the program composition and its interconnection structure. This makes the data and control interactions explicit, simplifying program visualization and understanding. In principle, the methodology is independent of the programming language, operating system and of the communication architecture adopted.

    P-RIO includes a graphical tool that provides system visualization features, that help to configure, monitor and debug a parallel program. The support environment has a modular construction, is highly portable, and provides development tools and run-time support mechanisms for parallel programs, in architectures composed of heterogeneous computing nodes. Our current implementation, based on PVM [ 3 ] , is message passing oriented what had strong influence in the presentation of the paper. However, we also provide some insights when considering a distributed shared memory architecture.

    Figure 1. A typical module icon

    2. P-RIO concepts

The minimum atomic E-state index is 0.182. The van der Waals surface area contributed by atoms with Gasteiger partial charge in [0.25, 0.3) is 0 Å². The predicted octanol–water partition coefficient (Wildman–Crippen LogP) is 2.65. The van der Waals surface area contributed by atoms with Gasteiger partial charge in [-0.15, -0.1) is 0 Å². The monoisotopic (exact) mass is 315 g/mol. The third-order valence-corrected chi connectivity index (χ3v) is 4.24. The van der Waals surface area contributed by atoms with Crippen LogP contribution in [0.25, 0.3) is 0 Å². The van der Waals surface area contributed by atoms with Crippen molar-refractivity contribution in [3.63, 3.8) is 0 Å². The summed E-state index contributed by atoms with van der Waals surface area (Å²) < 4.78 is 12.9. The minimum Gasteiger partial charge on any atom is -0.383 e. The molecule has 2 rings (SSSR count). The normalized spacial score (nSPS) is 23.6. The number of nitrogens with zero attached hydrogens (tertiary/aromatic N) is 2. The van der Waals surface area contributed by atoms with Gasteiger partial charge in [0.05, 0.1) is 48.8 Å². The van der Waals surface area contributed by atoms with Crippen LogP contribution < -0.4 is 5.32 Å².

The P-RIO methodology hinges on the configuration paradigm [ 2 ] whereby a system can be assembled by extemally interconnected modules obtained from a library. The concept of module (figure 1) has two facets: (i) a type or class if it is used as a mould to create execution units of a parallel program; (ii) an execution unit, called a module or class instance. Primitive classes define only one thread of control, and instances created from them can execute concurrently. Composition caters for module reuse and encapsulation; that is to say, existing (primitive and composite) classes can be used to compose new classes.

    110 0-8186-7882-8/97 $10.00 0 1997 IEEE

  • Configuration comprises the selection and naming of class instances and the definition of their interconnections.

    The points of interaction and interconnection between instances are defined by named ports, which are associated with their parent classes. Ports themselves are classes that can be reused in different module classes. A port instance is named in the context of its owner class. This provides configuration level naming independence helping the reuse of the port classes.

    We use the term transaction style to name a specific control and data interaction rule between ports. Besides the interaction rule, the style also defines the implementation mechanisms required for the support of the particular transaction.